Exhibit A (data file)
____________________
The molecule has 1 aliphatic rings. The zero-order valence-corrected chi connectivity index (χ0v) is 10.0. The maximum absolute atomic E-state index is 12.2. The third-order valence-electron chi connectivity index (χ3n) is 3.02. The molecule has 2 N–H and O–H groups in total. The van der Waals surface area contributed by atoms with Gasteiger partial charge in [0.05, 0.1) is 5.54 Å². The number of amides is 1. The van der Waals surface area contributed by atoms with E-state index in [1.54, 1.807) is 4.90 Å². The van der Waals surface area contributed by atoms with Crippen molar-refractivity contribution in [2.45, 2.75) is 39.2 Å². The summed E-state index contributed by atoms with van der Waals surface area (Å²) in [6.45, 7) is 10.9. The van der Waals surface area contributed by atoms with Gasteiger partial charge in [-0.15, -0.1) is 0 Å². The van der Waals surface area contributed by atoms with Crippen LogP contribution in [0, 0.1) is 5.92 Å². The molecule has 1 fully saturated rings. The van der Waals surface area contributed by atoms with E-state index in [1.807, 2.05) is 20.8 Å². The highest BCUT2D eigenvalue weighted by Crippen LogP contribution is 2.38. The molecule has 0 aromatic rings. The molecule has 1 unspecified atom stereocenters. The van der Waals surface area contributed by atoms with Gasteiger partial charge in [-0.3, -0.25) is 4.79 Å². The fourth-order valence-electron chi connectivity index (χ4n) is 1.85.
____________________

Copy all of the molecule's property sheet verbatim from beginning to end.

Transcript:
The molecule has 1 aliphatic rings. The zero-order valence-corrected chi connectivity index (χ0v) is 10.0. The maximum absolute atomic E-state index is 12.2. The third-order valence-electron chi connectivity index (χ3n) is 3.02. The molecule has 2 N–H and O–H groups in total. The van der Waals surface area contributed by atoms with Gasteiger partial charge in [0.05, 0.1) is 5.54 Å². The number of amides is 1. The van der Waals surface area contributed by atoms with E-state index in [1.54, 1.807) is 4.90 Å². The van der Waals surface area contributed by atoms with Crippen molar-refractivity contribution in [2.45, 2.75) is 39.2 Å². The summed E-state index contributed by atoms with van der Waals surface area (Å²) in [6.45, 7) is 10.9. The van der Waals surface area contributed by atoms with Gasteiger partial charge in [-0.15, -0.1) is 0 Å². The van der Waals surface area contributed by atoms with Crippen LogP contribution in [0, 0.1) is 5.92 Å². The molecule has 1 fully saturated rings. The van der Waals surface area contributed by atoms with E-state index in [1.807, 2.05) is 20.8 Å². The highest BCUT2D eigenvalue weighted by Crippen LogP contribution is 2.38. The molecule has 0 aromatic rings. The molecule has 1 unspecified atom stereocenters. The van der Waals surface area contributed by atoms with Gasteiger partial charge in [-0.3, -0.25) is 4.79 Å². The fourth-order valence-electron chi connectivity index (χ4n) is 1.85.